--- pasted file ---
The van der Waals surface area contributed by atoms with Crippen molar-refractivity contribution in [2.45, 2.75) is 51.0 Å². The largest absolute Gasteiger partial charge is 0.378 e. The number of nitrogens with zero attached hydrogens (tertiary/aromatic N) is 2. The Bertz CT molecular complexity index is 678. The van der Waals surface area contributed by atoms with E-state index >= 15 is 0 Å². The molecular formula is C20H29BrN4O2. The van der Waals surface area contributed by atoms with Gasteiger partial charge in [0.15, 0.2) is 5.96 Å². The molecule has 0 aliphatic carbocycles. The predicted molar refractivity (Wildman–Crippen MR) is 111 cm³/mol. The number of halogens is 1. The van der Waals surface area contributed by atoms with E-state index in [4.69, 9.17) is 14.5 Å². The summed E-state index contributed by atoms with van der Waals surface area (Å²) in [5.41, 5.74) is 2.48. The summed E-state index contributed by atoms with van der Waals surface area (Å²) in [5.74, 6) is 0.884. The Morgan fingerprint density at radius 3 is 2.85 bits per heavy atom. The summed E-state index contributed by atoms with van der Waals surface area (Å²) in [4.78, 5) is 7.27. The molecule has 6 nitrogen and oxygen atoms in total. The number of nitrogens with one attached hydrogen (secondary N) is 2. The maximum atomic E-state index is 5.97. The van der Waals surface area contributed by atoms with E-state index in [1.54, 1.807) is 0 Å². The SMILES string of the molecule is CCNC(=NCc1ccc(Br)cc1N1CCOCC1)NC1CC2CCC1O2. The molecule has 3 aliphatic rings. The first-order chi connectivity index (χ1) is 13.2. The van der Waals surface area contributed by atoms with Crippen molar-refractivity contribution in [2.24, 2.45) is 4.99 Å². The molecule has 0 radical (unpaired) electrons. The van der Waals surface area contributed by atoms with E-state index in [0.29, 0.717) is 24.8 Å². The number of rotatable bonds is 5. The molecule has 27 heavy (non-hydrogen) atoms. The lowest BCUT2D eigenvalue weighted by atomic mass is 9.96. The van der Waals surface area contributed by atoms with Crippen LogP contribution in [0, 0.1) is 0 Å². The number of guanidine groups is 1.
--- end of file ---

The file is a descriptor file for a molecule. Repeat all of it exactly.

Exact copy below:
The van der Waals surface area contributed by atoms with Crippen molar-refractivity contribution in [2.45, 2.75) is 51.0 Å². The largest absolute Gasteiger partial charge is 0.378 e. The number of nitrogens with zero attached hydrogens (tertiary/aromatic N) is 2. The Bertz CT molecular complexity index is 678. The van der Waals surface area contributed by atoms with E-state index >= 15 is 0 Å². The molecular formula is C20H29BrN4O2. The van der Waals surface area contributed by atoms with Gasteiger partial charge in [0.15, 0.2) is 5.96 Å². The molecule has 0 aliphatic carbocycles. The predicted molar refractivity (Wildman–Crippen MR) is 111 cm³/mol. The number of halogens is 1. The van der Waals surface area contributed by atoms with E-state index in [4.69, 9.17) is 14.5 Å². The summed E-state index contributed by atoms with van der Waals surface area (Å²) in [5.41, 5.74) is 2.48. The summed E-state index contributed by atoms with van der Waals surface area (Å²) in [5.74, 6) is 0.884. The Morgan fingerprint density at radius 3 is 2.85 bits per heavy atom. The summed E-state index contributed by atoms with van der Waals surface area (Å²) in [4.78, 5) is 7.27. The molecule has 6 nitrogen and oxygen atoms in total. The number of nitrogens with one attached hydrogen (secondary N) is 2. The maximum atomic E-state index is 5.97. The van der Waals surface area contributed by atoms with E-state index in [1.54, 1.807) is 0 Å². The SMILES string of the molecule is CCNC(=NCc1ccc(Br)cc1N1CCOCC1)NC1CC2CCC1O2. The molecule has 3 aliphatic rings. The first-order chi connectivity index (χ1) is 13.2. The van der Waals surface area contributed by atoms with Crippen molar-refractivity contribution in [2.24, 2.45) is 4.99 Å². The molecule has 0 radical (unpaired) electrons. The van der Waals surface area contributed by atoms with E-state index in [0.29, 0.717) is 24.8 Å². The number of rotatable bonds is 5. The molecule has 27 heavy (non-hydrogen) atoms. The lowest BCUT2D eigenvalue weighted by atomic mass is 9.96. The van der Waals surface area contributed by atoms with Crippen LogP contribution in [0, 0.1) is 0 Å². The number of guanidine groups is 1.